would it really be so fallacious to use an argument for a god that it is above its own creation?
When talking about arguments you need two things: a hypothesis, and an argument or evidence in support of a hypothesis. I cant tell from your question what is supposed to be the hypothesis and what is supposed to be the argument. Saying "god is above its own creation" isnt an argument, its just a hypothesis or statement. You mention "an argument for" such a hypothesis, but I have no idea what youre talking about.
When I say "an argument for the existence of that particular creator", what I mean is that if you were to argue for the existence of a creator in that way then you would have a hypothesis - "God exists", and an argument - "God must exist because he can exist a-causally outside of time and space and nothing else can". The "and nothing else can" part of the argument is special pleading. Simply saying "this is possible" is fine because it isnt really an argument or any form of reasoning, its simply a statement.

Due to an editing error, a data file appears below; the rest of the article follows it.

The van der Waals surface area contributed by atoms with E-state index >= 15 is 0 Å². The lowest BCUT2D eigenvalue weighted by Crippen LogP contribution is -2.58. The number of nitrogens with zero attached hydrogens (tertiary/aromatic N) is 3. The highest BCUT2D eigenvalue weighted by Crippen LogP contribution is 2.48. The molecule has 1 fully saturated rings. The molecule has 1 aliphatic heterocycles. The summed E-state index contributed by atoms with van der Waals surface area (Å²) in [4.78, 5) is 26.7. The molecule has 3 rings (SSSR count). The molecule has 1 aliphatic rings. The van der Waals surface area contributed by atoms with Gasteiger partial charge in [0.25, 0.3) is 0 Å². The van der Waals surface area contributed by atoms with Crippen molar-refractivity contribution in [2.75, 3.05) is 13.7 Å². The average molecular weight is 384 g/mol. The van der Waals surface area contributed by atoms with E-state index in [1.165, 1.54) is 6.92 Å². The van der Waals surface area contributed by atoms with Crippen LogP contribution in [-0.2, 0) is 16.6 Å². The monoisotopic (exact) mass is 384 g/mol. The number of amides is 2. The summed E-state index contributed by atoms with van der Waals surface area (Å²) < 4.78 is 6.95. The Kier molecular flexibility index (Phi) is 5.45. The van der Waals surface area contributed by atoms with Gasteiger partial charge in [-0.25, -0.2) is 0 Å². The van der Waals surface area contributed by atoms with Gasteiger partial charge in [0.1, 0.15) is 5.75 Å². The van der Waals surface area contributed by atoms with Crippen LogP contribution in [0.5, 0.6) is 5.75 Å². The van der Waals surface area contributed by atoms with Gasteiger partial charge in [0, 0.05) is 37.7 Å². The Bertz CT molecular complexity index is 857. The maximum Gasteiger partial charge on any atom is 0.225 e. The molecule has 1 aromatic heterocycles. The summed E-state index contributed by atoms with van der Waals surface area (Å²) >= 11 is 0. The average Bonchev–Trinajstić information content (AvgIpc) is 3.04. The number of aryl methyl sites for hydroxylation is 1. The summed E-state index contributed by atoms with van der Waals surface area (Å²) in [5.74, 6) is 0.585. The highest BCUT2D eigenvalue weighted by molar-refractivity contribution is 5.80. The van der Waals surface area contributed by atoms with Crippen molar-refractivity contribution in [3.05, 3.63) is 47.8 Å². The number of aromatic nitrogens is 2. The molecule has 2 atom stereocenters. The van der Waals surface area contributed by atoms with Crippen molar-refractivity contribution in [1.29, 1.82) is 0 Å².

For example: If an omniscient god exists he could create the universe without needing a cause within this universe. But I can also say that if string theory is true then collisions of extradimensional string theory branes could create the universe without needing a cause within this universe. There is nothing special about the hypothesised god being outside of the universe. For the idea of the god to be worth considering there needs to be an argument as to why
the god can be outside the universe but extradimensional string theory branes cant be. Simply saying that the god hypothesis is valid but the string theory hypothesis isnt valid, without supporting it with logic or evidence, is the point at which it becomes fallacious special pleading.